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Two BYU law professors have joined more than 30 other law professors in urging Congress not to vote on the abortion-rights bill currently under discussion without more hearings.

Brigham Young University law professors Lynn Wardle and Richard Wilkins signed a letter last week asking Sen. Joseph R. Biden, Jr., D-Del., not to put the bill to the vote of Congress without review by the Senate Judiciary Committee. Biden is chairman of that committee.The two Utahns and 31 other law professors told Biden in their letter that the bill raises substantial constitutional questions that were not dealt with in an earlier hearing before the Committee on Labor and Human Resources.

The professors who signed the letter represent differing views on abortion and its legalization but they agree that the bill is dangerous because it sweeps power away from states. If the bill passes, nothing would stop Congress from passing other bills that might also interfere with the states, they said.

The bill, called the Freedom of Choice Act, would guarantee a woman's right to get an abortion in all 50 states even if the U.S. Supreme Court reverses Roe vs. Wade. Critics say the bill goes even farther than the court's 1973 Roe vs. Wade ruling in allowing abortion on demand.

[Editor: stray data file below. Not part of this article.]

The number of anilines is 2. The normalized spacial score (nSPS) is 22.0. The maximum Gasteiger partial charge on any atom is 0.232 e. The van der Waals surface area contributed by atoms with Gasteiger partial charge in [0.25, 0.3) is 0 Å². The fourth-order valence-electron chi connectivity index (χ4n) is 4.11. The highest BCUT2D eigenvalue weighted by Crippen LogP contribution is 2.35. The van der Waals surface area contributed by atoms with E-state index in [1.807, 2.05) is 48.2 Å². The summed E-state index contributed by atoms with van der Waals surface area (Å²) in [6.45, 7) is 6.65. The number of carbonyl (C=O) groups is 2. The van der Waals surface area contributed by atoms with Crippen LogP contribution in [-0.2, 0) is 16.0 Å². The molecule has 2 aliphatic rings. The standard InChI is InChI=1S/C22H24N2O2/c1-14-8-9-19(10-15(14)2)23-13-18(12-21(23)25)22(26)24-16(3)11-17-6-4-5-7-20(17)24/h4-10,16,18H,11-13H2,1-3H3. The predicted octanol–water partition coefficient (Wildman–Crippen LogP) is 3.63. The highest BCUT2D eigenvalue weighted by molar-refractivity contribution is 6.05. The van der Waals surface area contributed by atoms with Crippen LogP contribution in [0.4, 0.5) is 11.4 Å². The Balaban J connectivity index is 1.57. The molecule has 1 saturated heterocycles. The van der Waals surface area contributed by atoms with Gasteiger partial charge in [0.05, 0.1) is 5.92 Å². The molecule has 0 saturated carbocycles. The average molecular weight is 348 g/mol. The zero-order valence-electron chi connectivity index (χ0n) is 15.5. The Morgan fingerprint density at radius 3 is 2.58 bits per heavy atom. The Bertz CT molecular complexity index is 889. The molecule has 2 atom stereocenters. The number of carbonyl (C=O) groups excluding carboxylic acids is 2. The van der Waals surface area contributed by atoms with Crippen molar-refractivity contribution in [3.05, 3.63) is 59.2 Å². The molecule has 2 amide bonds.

The bill is a Democratic initiative strongly opposed by President George Bush. House Speaker Tom Foley, D-Wash., has said "if the Supreme Court revokes the guarantees of choice," Congress will "write it into the law of the United States."

However, Bush has vowed to veto the bill if it passes Congress.

Wardle, Wilkin and other professors agree with critics who say the bill interferes with states' rights. The bill would require all states to make abortion available to all women no matter what their individual courts and legislatures decide.

In a statement last week, Attorney General William P. Barr said the bill "would impose on all 50 states an unprecedented regime of abortion on demand."

Sen Orrin Hatch, R-Utah, strongly opposes the bill. The ranking Republican on the Committee on Labor and Human Resources, Hatch made sure the pro-life voice was heard during 1990 hearings on the bill.

Like Barr, Hatch believes the Freedom of Choice Act deprives state leaders of their right to regulate abortion.